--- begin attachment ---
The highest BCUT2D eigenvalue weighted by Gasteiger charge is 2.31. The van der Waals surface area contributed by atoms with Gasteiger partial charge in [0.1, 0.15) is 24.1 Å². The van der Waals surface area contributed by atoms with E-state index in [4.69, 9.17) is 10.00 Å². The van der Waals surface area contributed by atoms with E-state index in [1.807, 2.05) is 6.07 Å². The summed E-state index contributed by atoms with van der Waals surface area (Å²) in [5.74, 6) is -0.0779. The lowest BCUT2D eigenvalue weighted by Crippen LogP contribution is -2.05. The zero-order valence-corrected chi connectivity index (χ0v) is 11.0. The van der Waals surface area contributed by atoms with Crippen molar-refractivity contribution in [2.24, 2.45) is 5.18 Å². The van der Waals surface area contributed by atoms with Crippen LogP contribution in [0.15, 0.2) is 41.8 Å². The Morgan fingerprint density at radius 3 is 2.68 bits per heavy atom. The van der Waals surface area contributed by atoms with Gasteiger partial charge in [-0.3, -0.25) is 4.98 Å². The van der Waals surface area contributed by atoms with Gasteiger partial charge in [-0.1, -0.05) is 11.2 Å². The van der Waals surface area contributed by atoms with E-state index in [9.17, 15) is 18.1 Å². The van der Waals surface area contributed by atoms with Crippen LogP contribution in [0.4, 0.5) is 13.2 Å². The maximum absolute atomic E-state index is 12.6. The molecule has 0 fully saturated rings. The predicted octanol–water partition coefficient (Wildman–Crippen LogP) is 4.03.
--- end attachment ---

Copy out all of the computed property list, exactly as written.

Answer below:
The highest BCUT2D eigenvalue weighted by Gasteiger charge is 2.31. The van der Waals surface area contributed by atoms with Gasteiger partial charge in [0.1, 0.15) is 24.1 Å². The van der Waals surface area contributed by atoms with E-state index in [4.69, 9.17) is 10.00 Å². The van der Waals surface area contributed by atoms with E-state index in [1.807, 2.05) is 6.07 Å². The summed E-state index contributed by atoms with van der Waals surface area (Å²) in [5.74, 6) is -0.0779. The lowest BCUT2D eigenvalue weighted by Crippen LogP contribution is -2.05. The zero-order valence-corrected chi connectivity index (χ0v) is 11.0. The van der Waals surface area contributed by atoms with Crippen molar-refractivity contribution in [2.24, 2.45) is 5.18 Å². The van der Waals surface area contributed by atoms with Crippen LogP contribution in [0.15, 0.2) is 41.8 Å². The Morgan fingerprint density at radius 3 is 2.68 bits per heavy atom. The van der Waals surface area contributed by atoms with Gasteiger partial charge in [-0.3, -0.25) is 4.98 Å². The van der Waals surface area contributed by atoms with Gasteiger partial charge in [-0.1, -0.05) is 11.2 Å². The van der Waals surface area contributed by atoms with E-state index in [9.17, 15) is 18.1 Å². The van der Waals surface area contributed by atoms with Crippen LogP contribution in [0.4, 0.5) is 13.2 Å². The maximum absolute atomic E-state index is 12.6. The molecule has 0 fully saturated rings. The predicted octanol–water partition coefficient (Wildman–Crippen LogP) is 4.03.